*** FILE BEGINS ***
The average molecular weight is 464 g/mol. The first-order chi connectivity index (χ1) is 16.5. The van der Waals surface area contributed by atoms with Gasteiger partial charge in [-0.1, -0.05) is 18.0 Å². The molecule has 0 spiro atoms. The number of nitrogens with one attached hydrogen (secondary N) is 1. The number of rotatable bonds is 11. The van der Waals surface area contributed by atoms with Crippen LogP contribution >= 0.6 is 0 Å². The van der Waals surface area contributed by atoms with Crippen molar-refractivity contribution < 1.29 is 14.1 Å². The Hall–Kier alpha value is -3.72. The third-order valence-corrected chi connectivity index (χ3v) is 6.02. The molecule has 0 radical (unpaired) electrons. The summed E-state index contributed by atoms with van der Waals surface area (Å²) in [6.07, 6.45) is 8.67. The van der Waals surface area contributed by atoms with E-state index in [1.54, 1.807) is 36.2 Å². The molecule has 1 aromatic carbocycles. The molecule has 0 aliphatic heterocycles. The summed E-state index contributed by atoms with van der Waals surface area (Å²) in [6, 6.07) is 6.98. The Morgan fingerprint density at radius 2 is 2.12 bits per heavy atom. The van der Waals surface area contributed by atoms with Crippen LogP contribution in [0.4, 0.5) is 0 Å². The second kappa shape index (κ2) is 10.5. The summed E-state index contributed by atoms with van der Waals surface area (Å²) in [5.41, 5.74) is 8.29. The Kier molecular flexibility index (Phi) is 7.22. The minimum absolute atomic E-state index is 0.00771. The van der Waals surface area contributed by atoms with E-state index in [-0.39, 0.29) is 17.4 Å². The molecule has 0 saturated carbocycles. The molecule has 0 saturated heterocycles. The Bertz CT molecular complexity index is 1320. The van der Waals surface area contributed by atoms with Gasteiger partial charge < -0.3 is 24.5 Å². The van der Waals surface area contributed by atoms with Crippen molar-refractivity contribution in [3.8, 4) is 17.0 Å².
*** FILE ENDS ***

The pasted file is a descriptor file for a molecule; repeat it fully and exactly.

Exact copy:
The average molecular weight is 464 g/mol. The first-order chi connectivity index (χ1) is 16.5. The van der Waals surface area contributed by atoms with Gasteiger partial charge in [-0.1, -0.05) is 18.0 Å². The molecule has 0 spiro atoms. The number of nitrogens with one attached hydrogen (secondary N) is 1. The number of rotatable bonds is 11. The van der Waals surface area contributed by atoms with Crippen LogP contribution >= 0.6 is 0 Å². The van der Waals surface area contributed by atoms with Crippen molar-refractivity contribution < 1.29 is 14.1 Å². The Hall–Kier alpha value is -3.72. The third-order valence-corrected chi connectivity index (χ3v) is 6.02. The molecule has 0 radical (unpaired) electrons. The summed E-state index contributed by atoms with van der Waals surface area (Å²) in [6.07, 6.45) is 8.67. The van der Waals surface area contributed by atoms with E-state index in [1.54, 1.807) is 36.2 Å². The molecule has 1 aromatic carbocycles. The molecule has 0 aliphatic heterocycles. The summed E-state index contributed by atoms with van der Waals surface area (Å²) in [6, 6.07) is 6.98. The Morgan fingerprint density at radius 2 is 2.12 bits per heavy atom. The van der Waals surface area contributed by atoms with Crippen LogP contribution in [0.4, 0.5) is 0 Å². The second kappa shape index (κ2) is 10.5. The summed E-state index contributed by atoms with van der Waals surface area (Å²) in [5.41, 5.74) is 8.29. The Kier molecular flexibility index (Phi) is 7.22. The minimum absolute atomic E-state index is 0.00771. The van der Waals surface area contributed by atoms with E-state index in [-0.39, 0.29) is 17.4 Å². The molecule has 0 saturated carbocycles. The molecule has 0 saturated heterocycles. The Bertz CT molecular complexity index is 1320. The van der Waals surface area contributed by atoms with Gasteiger partial charge < -0.3 is 24.5 Å². The van der Waals surface area contributed by atoms with Crippen molar-refractivity contribution in [3.8, 4) is 17.0 Å².